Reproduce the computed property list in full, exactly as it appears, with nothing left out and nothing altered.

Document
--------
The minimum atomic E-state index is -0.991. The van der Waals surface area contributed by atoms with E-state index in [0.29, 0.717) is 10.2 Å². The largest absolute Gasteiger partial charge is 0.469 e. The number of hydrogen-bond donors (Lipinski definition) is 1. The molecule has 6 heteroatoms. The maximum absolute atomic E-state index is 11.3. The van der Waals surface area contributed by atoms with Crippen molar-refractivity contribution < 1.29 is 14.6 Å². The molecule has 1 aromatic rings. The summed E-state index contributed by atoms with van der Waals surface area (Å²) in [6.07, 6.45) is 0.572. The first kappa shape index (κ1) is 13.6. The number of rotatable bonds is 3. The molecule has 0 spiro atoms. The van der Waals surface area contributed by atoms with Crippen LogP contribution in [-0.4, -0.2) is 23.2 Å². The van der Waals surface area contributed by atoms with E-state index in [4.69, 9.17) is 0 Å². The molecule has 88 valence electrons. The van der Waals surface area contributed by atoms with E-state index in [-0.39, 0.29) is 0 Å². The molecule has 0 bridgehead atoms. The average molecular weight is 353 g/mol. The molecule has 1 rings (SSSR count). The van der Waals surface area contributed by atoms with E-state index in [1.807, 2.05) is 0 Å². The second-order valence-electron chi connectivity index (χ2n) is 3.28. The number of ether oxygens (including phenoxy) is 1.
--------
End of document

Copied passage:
The minimum atomic E-state index is -0.991. The van der Waals surface area contributed by atoms with E-state index in [0.29, 0.717) is 10.2 Å². The largest absolute Gasteiger partial charge is 0.469 e. The number of hydrogen-bond donors (Lipinski definition) is 1. The molecule has 6 heteroatoms. The maximum absolute atomic E-state index is 11.3. The van der Waals surface area contributed by atoms with Crippen molar-refractivity contribution < 1.29 is 14.6 Å². The molecule has 1 aromatic rings. The summed E-state index contributed by atoms with van der Waals surface area (Å²) in [6.07, 6.45) is 0.572. The first kappa shape index (κ1) is 13.6. The number of rotatable bonds is 3. The molecule has 0 spiro atoms. The van der Waals surface area contributed by atoms with Crippen LogP contribution in [-0.4, -0.2) is 23.2 Å². The van der Waals surface area contributed by atoms with E-state index in [4.69, 9.17) is 0 Å². The molecule has 88 valence electrons. The van der Waals surface area contributed by atoms with E-state index in [-0.39, 0.29) is 0 Å². The molecule has 0 bridgehead atoms. The average molecular weight is 353 g/mol. The molecule has 1 rings (SSSR count). The van der Waals surface area contributed by atoms with E-state index in [1.807, 2.05) is 0 Å². The second-order valence-electron chi connectivity index (χ2n) is 3.28. The number of ether oxygens (including phenoxy) is 1.